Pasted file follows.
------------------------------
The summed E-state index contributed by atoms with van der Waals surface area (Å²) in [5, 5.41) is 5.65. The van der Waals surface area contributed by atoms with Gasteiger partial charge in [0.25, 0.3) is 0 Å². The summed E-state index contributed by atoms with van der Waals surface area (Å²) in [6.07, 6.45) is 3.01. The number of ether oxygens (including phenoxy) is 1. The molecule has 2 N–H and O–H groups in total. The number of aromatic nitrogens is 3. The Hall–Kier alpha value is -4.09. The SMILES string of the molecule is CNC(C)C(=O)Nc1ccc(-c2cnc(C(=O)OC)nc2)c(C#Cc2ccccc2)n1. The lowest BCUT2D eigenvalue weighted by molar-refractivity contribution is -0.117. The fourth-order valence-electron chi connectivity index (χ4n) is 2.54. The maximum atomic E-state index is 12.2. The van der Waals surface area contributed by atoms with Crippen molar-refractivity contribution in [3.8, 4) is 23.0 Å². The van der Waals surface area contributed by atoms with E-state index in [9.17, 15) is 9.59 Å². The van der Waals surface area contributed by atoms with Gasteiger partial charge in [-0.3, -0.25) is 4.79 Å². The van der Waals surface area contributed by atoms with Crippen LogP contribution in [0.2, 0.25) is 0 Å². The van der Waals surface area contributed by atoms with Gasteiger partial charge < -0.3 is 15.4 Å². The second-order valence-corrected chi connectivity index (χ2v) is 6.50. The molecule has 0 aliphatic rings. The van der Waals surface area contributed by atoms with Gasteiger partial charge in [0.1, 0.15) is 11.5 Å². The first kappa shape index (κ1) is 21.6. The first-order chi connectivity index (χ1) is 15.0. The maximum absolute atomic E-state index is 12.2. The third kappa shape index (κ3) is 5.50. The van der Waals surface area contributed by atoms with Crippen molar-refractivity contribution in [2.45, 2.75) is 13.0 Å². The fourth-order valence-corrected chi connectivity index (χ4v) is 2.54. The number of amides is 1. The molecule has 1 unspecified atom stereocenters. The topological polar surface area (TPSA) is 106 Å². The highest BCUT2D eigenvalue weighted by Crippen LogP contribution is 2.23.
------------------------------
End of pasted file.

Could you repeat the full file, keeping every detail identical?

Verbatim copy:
The summed E-state index contributed by atoms with van der Waals surface area (Å²) in [5, 5.41) is 5.65. The van der Waals surface area contributed by atoms with Gasteiger partial charge in [0.25, 0.3) is 0 Å². The summed E-state index contributed by atoms with van der Waals surface area (Å²) in [6.07, 6.45) is 3.01. The number of ether oxygens (including phenoxy) is 1. The molecule has 2 N–H and O–H groups in total. The number of aromatic nitrogens is 3. The Hall–Kier alpha value is -4.09. The SMILES string of the molecule is CNC(C)C(=O)Nc1ccc(-c2cnc(C(=O)OC)nc2)c(C#Cc2ccccc2)n1. The lowest BCUT2D eigenvalue weighted by molar-refractivity contribution is -0.117. The fourth-order valence-electron chi connectivity index (χ4n) is 2.54. The maximum atomic E-state index is 12.2. The van der Waals surface area contributed by atoms with Crippen molar-refractivity contribution in [3.8, 4) is 23.0 Å². The van der Waals surface area contributed by atoms with E-state index in [9.17, 15) is 9.59 Å². The van der Waals surface area contributed by atoms with Gasteiger partial charge in [-0.3, -0.25) is 4.79 Å². The van der Waals surface area contributed by atoms with Crippen LogP contribution in [0.2, 0.25) is 0 Å². The van der Waals surface area contributed by atoms with Gasteiger partial charge < -0.3 is 15.4 Å². The second-order valence-corrected chi connectivity index (χ2v) is 6.50. The molecule has 0 aliphatic rings. The van der Waals surface area contributed by atoms with Gasteiger partial charge in [0.1, 0.15) is 11.5 Å². The first kappa shape index (κ1) is 21.6. The first-order chi connectivity index (χ1) is 15.0. The maximum absolute atomic E-state index is 12.2. The third kappa shape index (κ3) is 5.50. The van der Waals surface area contributed by atoms with Crippen molar-refractivity contribution in [2.45, 2.75) is 13.0 Å². The fourth-order valence-corrected chi connectivity index (χ4v) is 2.54. The number of amides is 1. The molecule has 1 unspecified atom stereocenters. The topological polar surface area (TPSA) is 106 Å². The highest BCUT2D eigenvalue weighted by Crippen LogP contribution is 2.23.